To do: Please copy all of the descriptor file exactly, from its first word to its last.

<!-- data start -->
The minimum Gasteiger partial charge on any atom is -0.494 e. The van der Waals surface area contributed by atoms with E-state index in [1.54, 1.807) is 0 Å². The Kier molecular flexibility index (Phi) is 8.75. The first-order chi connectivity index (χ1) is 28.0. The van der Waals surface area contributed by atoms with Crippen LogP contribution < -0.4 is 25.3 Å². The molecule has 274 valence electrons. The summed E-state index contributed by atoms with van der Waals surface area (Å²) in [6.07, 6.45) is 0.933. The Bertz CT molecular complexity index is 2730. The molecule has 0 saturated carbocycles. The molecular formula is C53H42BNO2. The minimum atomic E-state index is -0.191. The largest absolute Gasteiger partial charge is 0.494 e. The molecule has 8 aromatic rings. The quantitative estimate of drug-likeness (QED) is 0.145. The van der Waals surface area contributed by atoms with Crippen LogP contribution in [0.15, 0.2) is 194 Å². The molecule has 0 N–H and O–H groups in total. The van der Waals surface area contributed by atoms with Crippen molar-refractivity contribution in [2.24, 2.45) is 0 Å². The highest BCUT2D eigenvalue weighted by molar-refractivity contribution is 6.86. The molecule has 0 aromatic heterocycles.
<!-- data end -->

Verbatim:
The minimum Gasteiger partial charge on any atom is -0.494 e. The van der Waals surface area contributed by atoms with E-state index in [1.54, 1.807) is 0 Å². The Kier molecular flexibility index (Phi) is 8.75. The first-order chi connectivity index (χ1) is 28.0. The van der Waals surface area contributed by atoms with Crippen LogP contribution < -0.4 is 25.3 Å². The molecule has 274 valence electrons. The summed E-state index contributed by atoms with van der Waals surface area (Å²) in [6.07, 6.45) is 0.933. The Bertz CT molecular complexity index is 2730. The molecule has 0 saturated carbocycles. The molecular formula is C53H42BNO2. The minimum atomic E-state index is -0.191. The largest absolute Gasteiger partial charge is 0.494 e. The molecule has 8 aromatic rings. The quantitative estimate of drug-likeness (QED) is 0.145. The van der Waals surface area contributed by atoms with Crippen LogP contribution in [0.15, 0.2) is 194 Å². The molecule has 0 N–H and O–H groups in total. The van der Waals surface area contributed by atoms with Crippen molar-refractivity contribution in [2.24, 2.45) is 0 Å². The highest BCUT2D eigenvalue weighted by molar-refractivity contribution is 6.86. The molecule has 0 aromatic heterocycles.